From the Babylonian Mathematics website:
In this article we examine four Babylonian tablets which all have some connection with Pythagoras’s theorem. Certainly the Babylonians were familiar with Pythagoras’s theorem. A translation of a Babylonian tablet which is preserved in the British museum goes as follows:From the Counting in Babylon website:4 is the length and 5 the diagonal. What is the breadth ? Its size is not known.All the tablets we wish to consider in detail come from roughly the same period, namely that of the Old Babylonian Empire which flourished in Mesopotamia between 1900 BC and 1600 BC.
4 times 4 is 16.
5 times 5 is 25.
You take 16 from 25 and there remains 9.
What times what shall I take in order to get 9 ?
3 times 3 is 9.
3 is the breadth.
Some of the clay tablets discovered contain lists of triplets of numbers, starting with (3, 4, 5) and (5, 12, 13) which are the lengths of sides of right angled triangles, obeying Pythagoras’ “sums of squares” formula. In particular, one tablet, now in a collection at Yale, shows a picture of a square with the diagonals marked, and the lengths of the lines are marked on the figure: the side is marked <<< meaning thirty (fingers?) long, the diagonal is marked:For further interesting mathematical history, see the website of the University of St Andrews School of Mathematics and Statistics’ History of Mathematics Archive, which also has a Famous Curves Index, pages about Egyptian, Indian, Arabic, and Mayan mathematics, and histories of things like Zero, Indian Numerals (which are weird), Arabic Numerals (which rotated), and Pi. From this last I learn that the value of Pi was calculated as 3.162 by the Mesopotamians, 3.16 by the Egyptians, 3.0 by the builders of King Solomon’s Temple (must try harder), 3.1418 by Archimedes of Syracuse, 355/113 by Tsu Ch’ung Chi, and (sigh of relief) 3.1416 by Abu Ja’far Muhammad ibn Musa Al-Khwarizmi; also that Al-Khwarizmi is where we get the word “algorithm”, a word I’ve often wondered about at moments when I wasn’t able to look it up, and forgotten to look up when I could.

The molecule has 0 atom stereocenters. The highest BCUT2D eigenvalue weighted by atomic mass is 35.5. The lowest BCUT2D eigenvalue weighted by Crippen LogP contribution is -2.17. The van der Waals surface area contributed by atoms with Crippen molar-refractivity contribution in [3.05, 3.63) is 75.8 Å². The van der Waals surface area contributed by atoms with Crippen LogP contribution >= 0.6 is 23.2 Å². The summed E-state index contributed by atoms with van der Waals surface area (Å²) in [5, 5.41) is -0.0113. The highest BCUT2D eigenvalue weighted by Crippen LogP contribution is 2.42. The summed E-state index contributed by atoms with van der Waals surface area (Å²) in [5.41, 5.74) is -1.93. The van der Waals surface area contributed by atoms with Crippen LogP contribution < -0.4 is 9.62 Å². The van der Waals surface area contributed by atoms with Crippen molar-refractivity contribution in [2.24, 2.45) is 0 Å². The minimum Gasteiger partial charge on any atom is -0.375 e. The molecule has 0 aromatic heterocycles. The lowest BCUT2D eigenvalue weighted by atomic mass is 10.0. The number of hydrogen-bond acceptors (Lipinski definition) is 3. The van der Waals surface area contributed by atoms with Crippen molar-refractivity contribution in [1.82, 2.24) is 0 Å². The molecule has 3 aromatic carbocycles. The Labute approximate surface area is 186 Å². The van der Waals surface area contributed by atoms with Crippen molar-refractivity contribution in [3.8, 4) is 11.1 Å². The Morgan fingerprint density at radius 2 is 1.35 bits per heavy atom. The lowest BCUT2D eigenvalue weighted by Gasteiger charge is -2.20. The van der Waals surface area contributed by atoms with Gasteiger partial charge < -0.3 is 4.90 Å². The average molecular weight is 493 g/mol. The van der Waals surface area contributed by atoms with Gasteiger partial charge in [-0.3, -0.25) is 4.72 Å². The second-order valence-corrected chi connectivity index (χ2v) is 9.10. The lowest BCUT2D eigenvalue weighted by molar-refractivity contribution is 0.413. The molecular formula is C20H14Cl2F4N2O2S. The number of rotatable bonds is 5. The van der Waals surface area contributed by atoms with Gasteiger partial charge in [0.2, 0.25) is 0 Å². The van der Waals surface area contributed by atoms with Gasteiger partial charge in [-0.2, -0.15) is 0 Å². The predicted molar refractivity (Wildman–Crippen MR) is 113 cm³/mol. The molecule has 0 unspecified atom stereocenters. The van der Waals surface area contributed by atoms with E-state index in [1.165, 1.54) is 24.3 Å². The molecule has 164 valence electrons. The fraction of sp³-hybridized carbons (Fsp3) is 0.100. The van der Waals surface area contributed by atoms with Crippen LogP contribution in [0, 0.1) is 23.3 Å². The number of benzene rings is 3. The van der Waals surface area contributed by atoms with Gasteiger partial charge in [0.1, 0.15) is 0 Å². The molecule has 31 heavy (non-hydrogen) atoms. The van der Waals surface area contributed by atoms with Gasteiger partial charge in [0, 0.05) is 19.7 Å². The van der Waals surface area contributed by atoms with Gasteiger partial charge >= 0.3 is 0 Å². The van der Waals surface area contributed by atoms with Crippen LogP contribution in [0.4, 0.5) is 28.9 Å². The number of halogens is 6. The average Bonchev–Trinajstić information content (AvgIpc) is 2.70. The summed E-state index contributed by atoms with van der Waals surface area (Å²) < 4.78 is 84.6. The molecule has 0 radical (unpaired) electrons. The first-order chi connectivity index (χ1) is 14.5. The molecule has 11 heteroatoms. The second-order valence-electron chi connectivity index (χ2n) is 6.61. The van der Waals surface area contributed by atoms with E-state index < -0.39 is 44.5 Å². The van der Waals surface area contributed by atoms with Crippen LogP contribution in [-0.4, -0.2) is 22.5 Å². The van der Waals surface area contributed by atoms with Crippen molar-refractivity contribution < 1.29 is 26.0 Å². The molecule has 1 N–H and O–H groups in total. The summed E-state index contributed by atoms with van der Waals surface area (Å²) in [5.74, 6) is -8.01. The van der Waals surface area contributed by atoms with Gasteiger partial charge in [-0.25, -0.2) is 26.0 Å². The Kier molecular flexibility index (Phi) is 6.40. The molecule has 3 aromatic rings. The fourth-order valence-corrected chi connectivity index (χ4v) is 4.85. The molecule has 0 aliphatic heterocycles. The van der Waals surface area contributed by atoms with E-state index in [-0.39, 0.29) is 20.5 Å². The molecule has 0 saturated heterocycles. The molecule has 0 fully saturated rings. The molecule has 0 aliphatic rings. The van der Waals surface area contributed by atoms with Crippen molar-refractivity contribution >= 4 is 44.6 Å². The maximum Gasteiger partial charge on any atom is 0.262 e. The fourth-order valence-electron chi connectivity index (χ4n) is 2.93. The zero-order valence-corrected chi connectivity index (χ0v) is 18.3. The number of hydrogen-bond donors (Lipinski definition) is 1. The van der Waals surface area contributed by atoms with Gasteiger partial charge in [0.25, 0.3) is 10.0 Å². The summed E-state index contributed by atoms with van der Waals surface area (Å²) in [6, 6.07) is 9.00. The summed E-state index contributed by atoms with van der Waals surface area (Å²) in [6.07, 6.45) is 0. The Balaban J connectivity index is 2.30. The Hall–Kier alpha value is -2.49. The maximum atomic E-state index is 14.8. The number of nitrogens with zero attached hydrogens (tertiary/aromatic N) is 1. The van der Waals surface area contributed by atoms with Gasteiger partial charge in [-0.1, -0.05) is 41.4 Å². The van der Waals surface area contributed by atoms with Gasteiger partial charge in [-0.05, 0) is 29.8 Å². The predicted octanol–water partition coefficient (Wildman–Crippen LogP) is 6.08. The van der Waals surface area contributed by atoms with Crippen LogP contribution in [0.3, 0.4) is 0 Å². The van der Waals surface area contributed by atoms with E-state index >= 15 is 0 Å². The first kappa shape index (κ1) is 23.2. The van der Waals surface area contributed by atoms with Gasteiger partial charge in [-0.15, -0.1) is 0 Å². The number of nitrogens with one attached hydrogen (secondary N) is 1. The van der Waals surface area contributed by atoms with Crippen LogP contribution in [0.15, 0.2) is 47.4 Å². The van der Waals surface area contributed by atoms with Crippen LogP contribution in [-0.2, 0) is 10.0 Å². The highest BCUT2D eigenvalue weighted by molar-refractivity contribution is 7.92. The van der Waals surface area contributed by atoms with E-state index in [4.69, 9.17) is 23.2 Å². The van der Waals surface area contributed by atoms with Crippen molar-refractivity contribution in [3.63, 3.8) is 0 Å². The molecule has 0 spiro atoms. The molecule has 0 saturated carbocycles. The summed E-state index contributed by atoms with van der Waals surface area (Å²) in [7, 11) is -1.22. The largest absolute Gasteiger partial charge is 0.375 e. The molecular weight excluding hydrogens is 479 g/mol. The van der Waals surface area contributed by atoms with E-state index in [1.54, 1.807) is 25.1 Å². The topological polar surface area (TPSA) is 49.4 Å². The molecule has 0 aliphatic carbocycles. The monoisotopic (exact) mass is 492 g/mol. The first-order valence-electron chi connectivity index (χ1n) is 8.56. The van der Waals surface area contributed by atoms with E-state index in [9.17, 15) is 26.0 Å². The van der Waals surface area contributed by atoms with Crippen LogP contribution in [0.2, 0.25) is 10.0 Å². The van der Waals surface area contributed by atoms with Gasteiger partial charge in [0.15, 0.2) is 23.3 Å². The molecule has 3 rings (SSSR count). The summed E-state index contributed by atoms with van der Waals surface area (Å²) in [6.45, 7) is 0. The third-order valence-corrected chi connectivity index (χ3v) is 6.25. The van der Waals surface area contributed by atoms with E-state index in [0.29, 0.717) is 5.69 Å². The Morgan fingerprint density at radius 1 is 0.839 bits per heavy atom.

<<<<11 <<11111 <<<11111.
This translates to 42, 25, 35, meaning 42 + 25/60 + 35/3600. Using these figures, the ratio of the length of the diagonal to the length of the side of the square works out to be 1.414213… Now, if we use Pythagoras’ theorem, the diagonal of a square forms with two of the sides a right angled triangle, and if we take the sides to have length one, the length of the diagonal squared equals 1 + 1, so the length of the diagonal is the square root of 2. The figure on the clay tablet is incredibly accurate—the true value is 1.414214… Of course, this Babylonian value is far too accurate to have been found by measurement from an accurate drawing—it was clearly checked by arithmetic multiplication by itself, giving a number very close to two.